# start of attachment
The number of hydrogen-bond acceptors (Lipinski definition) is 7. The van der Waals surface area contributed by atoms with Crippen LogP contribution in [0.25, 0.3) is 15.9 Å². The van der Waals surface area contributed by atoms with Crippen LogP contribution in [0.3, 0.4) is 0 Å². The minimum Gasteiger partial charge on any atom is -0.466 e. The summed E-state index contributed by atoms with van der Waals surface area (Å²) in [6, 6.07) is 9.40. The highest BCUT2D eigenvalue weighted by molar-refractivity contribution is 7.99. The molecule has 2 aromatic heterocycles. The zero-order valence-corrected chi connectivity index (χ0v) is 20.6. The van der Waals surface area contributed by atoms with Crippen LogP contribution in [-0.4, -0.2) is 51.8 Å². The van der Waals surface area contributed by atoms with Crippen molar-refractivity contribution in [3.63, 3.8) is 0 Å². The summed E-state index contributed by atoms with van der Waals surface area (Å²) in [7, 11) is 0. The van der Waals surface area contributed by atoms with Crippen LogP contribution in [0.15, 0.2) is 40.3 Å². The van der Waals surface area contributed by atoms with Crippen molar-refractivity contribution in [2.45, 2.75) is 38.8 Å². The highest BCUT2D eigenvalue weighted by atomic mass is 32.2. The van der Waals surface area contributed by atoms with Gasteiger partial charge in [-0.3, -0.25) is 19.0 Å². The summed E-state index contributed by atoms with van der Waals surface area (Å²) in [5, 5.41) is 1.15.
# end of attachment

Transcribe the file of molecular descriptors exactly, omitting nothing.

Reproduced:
The number of hydrogen-bond acceptors (Lipinski definition) is 7. The van der Waals surface area contributed by atoms with Crippen LogP contribution in [0.25, 0.3) is 15.9 Å². The van der Waals surface area contributed by atoms with Crippen LogP contribution in [0.3, 0.4) is 0 Å². The minimum Gasteiger partial charge on any atom is -0.466 e. The summed E-state index contributed by atoms with van der Waals surface area (Å²) in [6, 6.07) is 9.40. The highest BCUT2D eigenvalue weighted by molar-refractivity contribution is 7.99. The molecule has 2 aromatic heterocycles. The zero-order valence-corrected chi connectivity index (χ0v) is 20.6. The van der Waals surface area contributed by atoms with Crippen LogP contribution in [-0.4, -0.2) is 51.8 Å². The van der Waals surface area contributed by atoms with Crippen molar-refractivity contribution in [3.63, 3.8) is 0 Å². The summed E-state index contributed by atoms with van der Waals surface area (Å²) in [7, 11) is 0. The van der Waals surface area contributed by atoms with Crippen LogP contribution in [0.15, 0.2) is 40.3 Å². The van der Waals surface area contributed by atoms with Crippen molar-refractivity contribution in [2.45, 2.75) is 38.8 Å². The highest BCUT2D eigenvalue weighted by atomic mass is 32.2. The van der Waals surface area contributed by atoms with Gasteiger partial charge in [-0.3, -0.25) is 19.0 Å². The summed E-state index contributed by atoms with van der Waals surface area (Å²) in [5, 5.41) is 1.15.